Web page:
Purpose: To survey third- and fourth-year medical students about their experiences performing gender-specific examinations.
Method: In 2001, 402 third- and fourth-year medical students at the University of Washington School of Medicine were mailed a questionnaire that asked them to approximate the number of pelvic, breast, and male genital examinations they had performed and to estimate the percentage of these examinations that were observed and the percentage that were repeated by a supervising physician. They were also asked to rate their confidence performing these examinations. Chi-square analysis and stepwise multiple regression analysis were performed.
Results: A total of 194 (48%) students completed the questionnaire. Fourth-year female students performed significantly more pelvic (p < .01) and breast examinations (p < .01) than did fourth-year male students. The percentage of examinations that were repeated by a supervising physician was low. Only 86 (45%) of third- and fourth-year students had greater than 75% of their breast examinations repeated by a supervising physician. Male students were less confident in performing the pelvic exam (p < .01) and female students were less confident performing the male genital exam (p < .01). The only predictor of confidence in performing each of these examinations was the number of examinations performed (p < .001). Confidence did not correlate with the percentage of exams observed, percentage of examinations repeated by a supervising physician, or student gender.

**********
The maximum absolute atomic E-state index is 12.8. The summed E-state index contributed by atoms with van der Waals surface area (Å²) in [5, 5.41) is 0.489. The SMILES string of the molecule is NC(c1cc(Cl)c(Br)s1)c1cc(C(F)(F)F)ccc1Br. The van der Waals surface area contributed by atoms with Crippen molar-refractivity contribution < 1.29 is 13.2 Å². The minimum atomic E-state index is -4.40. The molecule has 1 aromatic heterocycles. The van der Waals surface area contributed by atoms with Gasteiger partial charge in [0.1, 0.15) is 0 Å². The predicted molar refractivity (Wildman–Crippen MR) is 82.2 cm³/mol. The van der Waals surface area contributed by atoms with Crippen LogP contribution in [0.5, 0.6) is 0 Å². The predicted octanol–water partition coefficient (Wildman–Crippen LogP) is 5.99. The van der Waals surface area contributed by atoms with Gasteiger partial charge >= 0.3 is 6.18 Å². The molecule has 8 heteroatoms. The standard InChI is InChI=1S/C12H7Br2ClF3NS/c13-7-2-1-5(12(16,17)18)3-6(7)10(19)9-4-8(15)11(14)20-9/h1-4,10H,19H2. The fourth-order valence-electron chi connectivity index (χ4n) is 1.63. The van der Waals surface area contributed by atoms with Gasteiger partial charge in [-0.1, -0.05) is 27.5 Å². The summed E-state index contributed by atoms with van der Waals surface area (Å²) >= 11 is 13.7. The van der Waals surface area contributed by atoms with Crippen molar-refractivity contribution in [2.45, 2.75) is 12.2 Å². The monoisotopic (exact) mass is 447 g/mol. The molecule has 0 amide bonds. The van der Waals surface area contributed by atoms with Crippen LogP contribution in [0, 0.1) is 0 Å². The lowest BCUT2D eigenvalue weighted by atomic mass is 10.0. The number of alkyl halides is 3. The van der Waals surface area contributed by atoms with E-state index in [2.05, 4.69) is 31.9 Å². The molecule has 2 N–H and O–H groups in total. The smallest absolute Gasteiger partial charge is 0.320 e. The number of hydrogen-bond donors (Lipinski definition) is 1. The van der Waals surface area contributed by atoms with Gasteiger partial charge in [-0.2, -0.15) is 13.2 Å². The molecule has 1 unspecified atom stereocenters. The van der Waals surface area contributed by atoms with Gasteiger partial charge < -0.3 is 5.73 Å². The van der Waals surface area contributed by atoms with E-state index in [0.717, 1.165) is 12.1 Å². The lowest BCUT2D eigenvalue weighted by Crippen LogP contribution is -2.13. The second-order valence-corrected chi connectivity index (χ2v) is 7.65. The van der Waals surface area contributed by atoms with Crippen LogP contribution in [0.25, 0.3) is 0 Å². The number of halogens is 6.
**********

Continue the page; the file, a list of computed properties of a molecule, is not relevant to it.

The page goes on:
Conclusions: Student gender was a marker for suboptimal exposure for performing opposite-sex, gender-specific examinations. The only predictor of confidence in performing these examinations was the number of exams performed. Special efforts should be made to eliminate gender disparity in opportunities to perform gender-specific exams.